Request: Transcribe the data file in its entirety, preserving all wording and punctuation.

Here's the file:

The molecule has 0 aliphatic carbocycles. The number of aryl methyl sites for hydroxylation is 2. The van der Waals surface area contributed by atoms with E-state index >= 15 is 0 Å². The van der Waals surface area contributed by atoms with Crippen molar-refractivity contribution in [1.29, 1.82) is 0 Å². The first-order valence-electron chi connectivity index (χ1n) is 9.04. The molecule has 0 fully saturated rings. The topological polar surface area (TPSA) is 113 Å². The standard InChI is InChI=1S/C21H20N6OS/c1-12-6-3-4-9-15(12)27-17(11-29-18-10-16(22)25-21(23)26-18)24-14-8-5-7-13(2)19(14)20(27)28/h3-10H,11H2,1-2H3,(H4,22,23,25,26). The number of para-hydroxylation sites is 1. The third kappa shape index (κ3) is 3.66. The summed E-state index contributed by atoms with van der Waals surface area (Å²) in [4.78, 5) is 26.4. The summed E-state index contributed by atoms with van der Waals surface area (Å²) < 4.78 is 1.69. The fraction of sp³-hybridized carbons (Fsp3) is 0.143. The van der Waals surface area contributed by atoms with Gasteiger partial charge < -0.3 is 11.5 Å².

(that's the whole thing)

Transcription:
The molecule has 0 aliphatic carbocycles. The number of aryl methyl sites for hydroxylation is 2. The van der Waals surface area contributed by atoms with E-state index >= 15 is 0 Å². The van der Waals surface area contributed by atoms with Crippen molar-refractivity contribution in [1.29, 1.82) is 0 Å². The first-order valence-electron chi connectivity index (χ1n) is 9.04. The molecule has 0 fully saturated rings. The topological polar surface area (TPSA) is 113 Å². The standard InChI is InChI=1S/C21H20N6OS/c1-12-6-3-4-9-15(12)27-17(11-29-18-10-16(22)25-21(23)26-18)24-14-8-5-7-13(2)19(14)20(27)28/h3-10H,11H2,1-2H3,(H4,22,23,25,26). The number of para-hydroxylation sites is 1. The third kappa shape index (κ3) is 3.66. The summed E-state index contributed by atoms with van der Waals surface area (Å²) in [4.78, 5) is 26.4. The summed E-state index contributed by atoms with van der Waals surface area (Å²) < 4.78 is 1.69. The fraction of sp³-hybridized carbons (Fsp3) is 0.143. The van der Waals surface area contributed by atoms with Gasteiger partial charge < -0.3 is 11.5 Å².